On Memorial Day weekend, I put that theory to the test. I started at a bridge over Otter Brook and headed up the truck trail. Shortly, I came to a register. Perusing the entries, which dated back to 2021, I inferred that the trail gets little use from hikers or bikers. Most of the people who had signed in were hunters or anglers.
Beyond the register, an uphill section of the trail was washed out, making biking difficult. After the washout, I got back on my bike but soon started encountering blowdown. Other difficulties included washed-out culverts, stretches of deep mud, unbridged creek crossings, and encroaching brush. Four miles in, I met a father and daughter hiking from the opposite direction who were astounded that I was on a bike. “In two miles, it gets really overgrown,” the man told me.
Worse than this? I pushed on for another few miles, as far as a former logging site where artifacts lie rusting in the woods. Given my slow progress and the hiker’s warning, I decided to turn back. I never made it to the Wilson Ridge Trail.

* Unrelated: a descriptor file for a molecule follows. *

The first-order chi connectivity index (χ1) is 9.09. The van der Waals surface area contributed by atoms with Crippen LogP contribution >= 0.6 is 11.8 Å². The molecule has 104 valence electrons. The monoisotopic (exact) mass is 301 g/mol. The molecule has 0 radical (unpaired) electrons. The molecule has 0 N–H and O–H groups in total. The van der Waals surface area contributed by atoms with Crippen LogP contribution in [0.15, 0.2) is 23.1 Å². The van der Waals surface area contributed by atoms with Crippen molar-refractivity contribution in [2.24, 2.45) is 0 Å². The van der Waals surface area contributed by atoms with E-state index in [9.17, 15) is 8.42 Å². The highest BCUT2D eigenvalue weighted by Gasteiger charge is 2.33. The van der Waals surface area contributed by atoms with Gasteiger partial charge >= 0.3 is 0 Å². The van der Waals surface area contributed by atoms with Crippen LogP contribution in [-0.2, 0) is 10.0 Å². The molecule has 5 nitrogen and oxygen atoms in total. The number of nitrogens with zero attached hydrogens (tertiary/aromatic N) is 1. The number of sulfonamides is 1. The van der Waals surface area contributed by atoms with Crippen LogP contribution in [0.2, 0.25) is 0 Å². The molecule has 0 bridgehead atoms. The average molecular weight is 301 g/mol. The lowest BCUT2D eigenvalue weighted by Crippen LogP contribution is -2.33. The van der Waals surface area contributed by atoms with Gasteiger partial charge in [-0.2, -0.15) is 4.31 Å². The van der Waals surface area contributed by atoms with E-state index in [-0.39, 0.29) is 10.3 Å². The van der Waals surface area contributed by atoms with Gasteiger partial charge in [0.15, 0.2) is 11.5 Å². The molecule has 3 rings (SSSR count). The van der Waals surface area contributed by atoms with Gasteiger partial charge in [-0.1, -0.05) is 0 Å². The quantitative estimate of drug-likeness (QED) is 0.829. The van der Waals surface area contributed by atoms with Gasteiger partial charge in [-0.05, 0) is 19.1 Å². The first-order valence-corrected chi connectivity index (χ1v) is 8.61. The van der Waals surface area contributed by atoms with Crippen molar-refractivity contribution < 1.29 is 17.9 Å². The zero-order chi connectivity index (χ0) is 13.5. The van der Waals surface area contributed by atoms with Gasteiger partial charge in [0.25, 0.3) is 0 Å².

What’s especially disappointing is that the Moose River Plains loop could be a fantastic trip. DEC has done much to encourage mountain biking in the Adirondacks, but most of the bike routes in the Forest Preserve are “nested” trails–networks concentrated in relatively small areas near hamlets. The Moose River Plains route promised a different experience: a lengthy ride through remote woods.
DEC says its staff and volunteers have done some maintenance on both trails in recent years and plan to do more this year. The department also plans to install bridges at some stream crossings.